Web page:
Pizzas with tradition - and a few twists
THE pizza culture in Singapore is gradually changing with more places serving traditional, Italian-style pizzas made from fresh dough and cooked in a wood-fired oven.
3A River Valley Road, Clarke Quay #01-01A
Open 4pm to 11pm daily
Pizza chef Mathieu Palombino is actually a French chef by training. His dream was to open a French fine-dining steakhouse in New York City. But that was in 2008 - when the United States was undergoing a major recession and everyone was tightening their belts.
"I knew (a steakhouse) was never going to work out," says the Belgium-born 37-year-old. "I found myself wondering what should I do, and I was eating a lot of pizza at the time. Then I realised pizza was a great option."
So after a few trips to Naples in Italy, plus three months of studying bread-making and testing dough recipes, Chef Palombino came up with what he thought to be the best possible pizza dough.
The next step was to open his first outlet of Motorino - a casual pizza joint serving Neapolitan pizza (a type of pizza that originated in Naples) in Brooklyn, New York.
Now, Chef Palombino has two Motorino outlets in New York, two in Hong Kong, and one in Manila and he officially launched his first outlet here in Singapore, in Clarke Quay, last Wednesday.
This outlet is a licensing partnership with local couple Francis Tay and Carol Lee; both new entrants to the food and beverage industry.
They decided to bring in Motorino after stumbling across one of its outlets in Hong Kong.
At Motorino, the pizzas range from a simple marinara pizza with tomato sauce and oregano, their speciality brussel sprouts and bacon pizza, to a prosciutto and rocket pizza with mozzarella cheese. Prices range from $17 to $30 per pizza.
Their pizza crust is crunchy, thanks to their three-tonne wood-fired oven that was made in Naples.
Explains Chef Palombino: "The oven affects the way the pizza cooks because it's a wood fire so it's very dry. It's the right way to make a Neapolitan pizza, but it's not the most important step of course - the most important is the dough."
DARIO PIZZA & MORE
6 Clementi Road
Open Tues to Sun, 11.30am-2pm and 6pm-10pm, closed on Mon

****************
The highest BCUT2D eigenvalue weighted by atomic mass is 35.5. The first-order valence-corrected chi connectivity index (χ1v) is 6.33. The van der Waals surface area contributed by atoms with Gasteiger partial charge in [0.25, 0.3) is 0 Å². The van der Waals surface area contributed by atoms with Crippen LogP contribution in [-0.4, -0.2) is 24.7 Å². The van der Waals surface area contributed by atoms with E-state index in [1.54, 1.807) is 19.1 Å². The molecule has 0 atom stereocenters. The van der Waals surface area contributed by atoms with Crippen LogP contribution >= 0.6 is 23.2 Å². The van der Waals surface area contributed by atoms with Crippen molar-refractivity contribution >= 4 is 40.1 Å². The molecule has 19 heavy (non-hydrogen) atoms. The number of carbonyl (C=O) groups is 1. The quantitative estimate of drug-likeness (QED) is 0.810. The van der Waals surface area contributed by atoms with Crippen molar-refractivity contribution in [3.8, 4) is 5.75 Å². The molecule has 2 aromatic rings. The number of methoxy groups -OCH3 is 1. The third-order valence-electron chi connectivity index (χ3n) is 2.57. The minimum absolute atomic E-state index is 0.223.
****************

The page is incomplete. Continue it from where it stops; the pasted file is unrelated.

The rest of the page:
Ever wanted to leave the country after a bad break-up? Dario Bonaccorso did just that. Combined with Italy's weak economy, the 32-year-old decided to pack up and move to Singapore in 2010 at the behest of a former boss who was looking for a pizza chef.
After three years cooking at Al Forno in East Coast, Chef Bonaccorso decided to go it alone, opening Dario Pizza & More - a 30-seater just off Clementi Road.
Opened on Feb 26, the pizzeria was a natural transition for him. He says: "I am specialised in pizza. I was a pizza chef in Italy for five years, and I love it."
His bestseller is the Diavola ($19), which contains tomatoes, mozzarella and salami. The Bomba is more expensive at $28, given the added toppings of ham, mushrooms, artichoke and bacon.
In spite of his Sicilian heritage, Chef Bonaccorso's pizzas are served thin and crispy, instead of the thick crust-style the region is famous for. While the Bomba packs a lot of flavour, the Diavola (Italian for the Devil) does not deliver much heat and tastes more like a Margherita with meat.
The young chef honed his pizza-making skills in a town near Maranello, home to the famous Ferrari museum. He takes pride in his authentic pizzas, but shies away from using a wood-fired oven. He says: "I imported an electric oven from Italy, which is different from a wood-fired one because the pizza comes out much crisper, and the oven itself is easier to clean."
69/70 Bussorah Street
Open Tues to Thurs, Sun, 11.30am-11pm; Fri and Sat, 11.30am-midnight
You've heard of pumpkin cream soup, or pumpkin cream pasta sauce. But pumpkin cream as a pizza topping? It sounds unusual, but the sweet pumpkin cream, together with fresh mozzarella, broccolini and sun-dried tomato, makes for a tasty pizza that has become the signature dish for Pizza Fabbrica, a four-month old pizzeria in the Kampong Glam area.
Italian eateries are common in Singapore, so owner Sumeet Singla wanted his to be different.
Head chef Matteo Boifava hails from Cremona, Lombary in northern Italy and has over 18 years' experience, mostly in fine-dining establishments - including a stint at The Fat Duck.
On the Pizza Fabbrica menu are the usual classics such as the Margherita, Funghi and Diavola.
But there are also the more unusual items; or the gourmet ones, as Mr Singla calls them. They include the Pancetta Funghi Caprino e Scalogno, topped with fresh mozzarella, pancetta, portobello mushrooms, scallions and goat cheese, and the Funghi Scamorza e Tartufo, which comes with fresh mozzarella, porcini mushrooms, Scamorza cheese and truffle.
The pizzas are the work of the 39-year-old chef who moved here five months ago. "About 90 per cent of the ingredients, such as the Taggiasca olives, are imported from Italy. The quality of the ingredients makes a key difference to how good a pizza will be," says the chef.
Everything is done in-house in the restaurant, and to ensure freshness, the dough and sauces are all made in small batches.
The pizzas, which make up about half of all Pizza Fabbrica's food sales, all feature Chef Boifava's own style of pizza base, made with dough that has been proofed for 48 hours, using the best quality of Caputo flour from Italy and topped with Fior di Latte or fresh mozzarella. The pizzas range from $18 to $30.
The result is a pizza base that is crispy, slightly chewy and yet light. Chef Boifava believes that sufficient proofing time is crucial.
"I use only 1 per cent fresh yeast in the dough, and allow for a longer proofing time," he says.
Doing this means precious kitchen space is needed to store the dough. "But the result is worth it," says Chef Boifava.
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